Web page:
I recently sent an email out to my business distro and I want to expand on it as it has led to even more interesting discussions.
A conversation that has come up easily a dozen times over the last few weeks as the holiday season is here in full force, is around whether it’s “good” or “bad” to not workout over the holidays.
I intentionally am using quotes for good and bad because those terms connote absolutes. And I am not always a fan of absolutes when it comes to fitness, particularly when it is putting a universal label on something that is quite individualized.
Yes, unquestionably, it can be perfectly ok to take a break from working out over the holidays. I even did over Thanksgiving week as I was visiting family. I only get to see them a few times a year and I wanted to enjoy every second of that, even if that meant I did not work out.
I was also extremely jetlagged the entire trip and so if I was not with my family, I was sleeping. That is what I needed more that week than exercise.
So, for me? A week off did my body good. It restored my muscles and tissue. I am typically very regimented when it comes to fitness which is not a complaint. I would not want it any other way. Having said that though, taking a week off and breaking from my routine, was good for me mentally too. It was nice to not have that pressure for a few days.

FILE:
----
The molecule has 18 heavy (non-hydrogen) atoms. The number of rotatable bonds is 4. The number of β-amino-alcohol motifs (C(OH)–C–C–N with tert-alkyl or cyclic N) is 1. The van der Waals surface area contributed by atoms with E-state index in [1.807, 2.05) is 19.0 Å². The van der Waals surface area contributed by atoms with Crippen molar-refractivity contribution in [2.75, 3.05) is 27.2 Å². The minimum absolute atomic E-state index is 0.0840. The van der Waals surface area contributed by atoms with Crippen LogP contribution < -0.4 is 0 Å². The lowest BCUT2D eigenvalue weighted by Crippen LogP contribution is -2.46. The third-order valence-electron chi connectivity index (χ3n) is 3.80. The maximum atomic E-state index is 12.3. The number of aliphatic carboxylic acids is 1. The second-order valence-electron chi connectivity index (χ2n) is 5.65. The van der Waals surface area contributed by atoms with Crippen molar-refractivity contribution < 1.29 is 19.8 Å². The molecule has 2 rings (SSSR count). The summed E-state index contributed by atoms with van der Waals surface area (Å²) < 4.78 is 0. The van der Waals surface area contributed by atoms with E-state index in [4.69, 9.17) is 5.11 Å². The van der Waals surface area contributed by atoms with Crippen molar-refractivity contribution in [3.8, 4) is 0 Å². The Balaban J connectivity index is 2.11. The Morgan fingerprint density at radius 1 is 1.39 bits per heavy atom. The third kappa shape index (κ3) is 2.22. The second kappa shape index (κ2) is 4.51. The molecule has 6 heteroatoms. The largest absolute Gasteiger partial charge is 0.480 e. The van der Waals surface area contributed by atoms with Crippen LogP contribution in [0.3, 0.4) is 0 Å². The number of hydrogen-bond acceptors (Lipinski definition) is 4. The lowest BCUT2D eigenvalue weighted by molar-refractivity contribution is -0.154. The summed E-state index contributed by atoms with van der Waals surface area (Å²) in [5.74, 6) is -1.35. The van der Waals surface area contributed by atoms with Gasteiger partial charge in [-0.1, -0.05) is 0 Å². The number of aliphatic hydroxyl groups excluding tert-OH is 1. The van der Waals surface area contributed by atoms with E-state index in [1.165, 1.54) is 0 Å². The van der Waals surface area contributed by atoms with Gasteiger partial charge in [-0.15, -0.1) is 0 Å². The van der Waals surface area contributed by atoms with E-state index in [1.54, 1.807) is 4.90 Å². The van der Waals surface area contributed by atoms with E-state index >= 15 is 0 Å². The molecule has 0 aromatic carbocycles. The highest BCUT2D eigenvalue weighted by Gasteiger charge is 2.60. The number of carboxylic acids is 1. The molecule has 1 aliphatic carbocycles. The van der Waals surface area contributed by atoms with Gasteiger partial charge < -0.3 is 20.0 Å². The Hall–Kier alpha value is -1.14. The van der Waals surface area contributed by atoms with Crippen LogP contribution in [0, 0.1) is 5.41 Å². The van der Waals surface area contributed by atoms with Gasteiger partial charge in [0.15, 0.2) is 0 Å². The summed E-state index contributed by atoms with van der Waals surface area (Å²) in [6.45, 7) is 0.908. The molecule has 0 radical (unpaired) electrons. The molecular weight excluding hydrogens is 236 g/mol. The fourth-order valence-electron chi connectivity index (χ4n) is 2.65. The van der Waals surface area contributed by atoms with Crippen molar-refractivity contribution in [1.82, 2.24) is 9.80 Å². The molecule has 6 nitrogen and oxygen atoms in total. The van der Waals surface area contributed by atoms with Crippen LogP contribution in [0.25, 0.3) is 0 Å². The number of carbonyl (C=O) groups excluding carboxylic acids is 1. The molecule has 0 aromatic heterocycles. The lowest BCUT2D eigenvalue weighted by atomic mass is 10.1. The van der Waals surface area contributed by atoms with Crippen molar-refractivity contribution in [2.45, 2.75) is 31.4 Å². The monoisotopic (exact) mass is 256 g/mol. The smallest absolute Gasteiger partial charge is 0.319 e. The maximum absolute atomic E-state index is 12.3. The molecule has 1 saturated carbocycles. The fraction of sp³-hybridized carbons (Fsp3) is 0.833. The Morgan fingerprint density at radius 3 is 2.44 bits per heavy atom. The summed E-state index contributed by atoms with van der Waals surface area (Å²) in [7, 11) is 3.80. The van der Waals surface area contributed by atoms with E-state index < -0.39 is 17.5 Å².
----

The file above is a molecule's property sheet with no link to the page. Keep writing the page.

Anyways, when I did return to my regularly scheduled workouts the Monday after Thanksgiving, I felt I had more in me to give to my workouts, and I pushed myself a lot that week.
OF COURSE! If you are already an active person who works out regularly and consistently, YES! Take some time for yourself that does not involve fitness over the holidays, with a few caveats of course.
Please do not extend your time off more than 1 week. The longer we build a habit of “not” doing something, the more that becomes the new norm. And before we know it, it’s a month of not working out or longer.
One week off from working out is NOT going to reverse all your gains. One month though will definitely unravel much of what you worked so hard for all year round.